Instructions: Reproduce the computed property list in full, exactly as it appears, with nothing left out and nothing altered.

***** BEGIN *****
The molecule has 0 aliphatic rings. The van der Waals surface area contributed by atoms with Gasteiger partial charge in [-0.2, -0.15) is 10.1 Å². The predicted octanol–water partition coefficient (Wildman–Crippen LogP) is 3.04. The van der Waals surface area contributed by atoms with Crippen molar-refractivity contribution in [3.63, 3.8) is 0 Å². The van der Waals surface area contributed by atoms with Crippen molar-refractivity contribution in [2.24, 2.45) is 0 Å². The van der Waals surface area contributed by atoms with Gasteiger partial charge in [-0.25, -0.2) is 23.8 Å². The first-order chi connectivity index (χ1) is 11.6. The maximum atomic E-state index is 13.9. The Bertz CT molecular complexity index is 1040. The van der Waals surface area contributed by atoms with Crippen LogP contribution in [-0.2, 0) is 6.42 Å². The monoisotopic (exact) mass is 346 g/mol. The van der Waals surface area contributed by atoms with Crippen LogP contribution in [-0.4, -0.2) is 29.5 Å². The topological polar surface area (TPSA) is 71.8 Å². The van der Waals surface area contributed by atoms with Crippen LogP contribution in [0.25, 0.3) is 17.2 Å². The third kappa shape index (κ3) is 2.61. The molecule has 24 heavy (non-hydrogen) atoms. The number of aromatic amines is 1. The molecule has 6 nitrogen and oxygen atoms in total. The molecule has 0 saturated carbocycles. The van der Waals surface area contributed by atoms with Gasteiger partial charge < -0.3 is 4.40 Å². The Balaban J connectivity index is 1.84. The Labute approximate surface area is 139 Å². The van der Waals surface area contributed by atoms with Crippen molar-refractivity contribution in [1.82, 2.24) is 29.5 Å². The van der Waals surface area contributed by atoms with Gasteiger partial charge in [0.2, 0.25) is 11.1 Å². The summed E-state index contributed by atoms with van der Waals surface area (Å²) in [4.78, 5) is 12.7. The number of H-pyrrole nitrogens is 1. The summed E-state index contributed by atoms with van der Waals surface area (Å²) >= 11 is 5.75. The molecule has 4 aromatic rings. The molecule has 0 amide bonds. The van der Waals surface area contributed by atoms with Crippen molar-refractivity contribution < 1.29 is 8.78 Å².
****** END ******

The molecule has 0 aliphatic rings. The van der Waals surface area contributed by atoms with Gasteiger partial charge in [-0.2, -0.15) is 10.1 Å². The predicted octanol–water partition coefficient (Wildman–Crippen LogP) is 3.04. The van der Waals surface area contributed by atoms with Crippen molar-refractivity contribution in [3.63, 3.8) is 0 Å². The van der Waals surface area contributed by atoms with Crippen molar-refractivity contribution in [2.24, 2.45) is 0 Å². The van der Waals surface area contributed by atoms with Gasteiger partial charge in [-0.25, -0.2) is 23.8 Å². The first-order chi connectivity index (χ1) is 11.6. The maximum atomic E-state index is 13.9. The Bertz CT molecular complexity index is 1040. The van der Waals surface area contributed by atoms with Crippen LogP contribution in [-0.2, 0) is 6.42 Å². The monoisotopic (exact) mass is 346 g/mol. The van der Waals surface area contributed by atoms with Crippen LogP contribution in [-0.4, -0.2) is 29.5 Å². The topological polar surface area (TPSA) is 71.8 Å². The van der Waals surface area contributed by atoms with Crippen LogP contribution in [0.25, 0.3) is 17.2 Å². The third kappa shape index (κ3) is 2.61. The molecule has 24 heavy (non-hydrogen) atoms. The number of aromatic amines is 1. The molecule has 6 nitrogen and oxygen atoms in total. The molecule has 0 saturated carbocycles. The van der Waals surface area contributed by atoms with Gasteiger partial charge < -0.3 is 4.40 Å². The Balaban J connectivity index is 1.84. The Labute approximate surface area is 139 Å². The van der Waals surface area contributed by atoms with Crippen molar-refractivity contribution in [1.82, 2.24) is 29.5 Å². The van der Waals surface area contributed by atoms with Gasteiger partial charge in [0.2, 0.25) is 11.1 Å². The summed E-state index contributed by atoms with van der Waals surface area (Å²) in [4.78, 5) is 12.7. The number of H-pyrrole nitrogens is 1. The summed E-state index contributed by atoms with van der Waals surface area (Å²) >= 11 is 5.75. The molecule has 4 aromatic rings. The molecule has 0 amide bonds. The van der Waals surface area contributed by atoms with Crippen molar-refractivity contribution < 1.29 is 8.78 Å².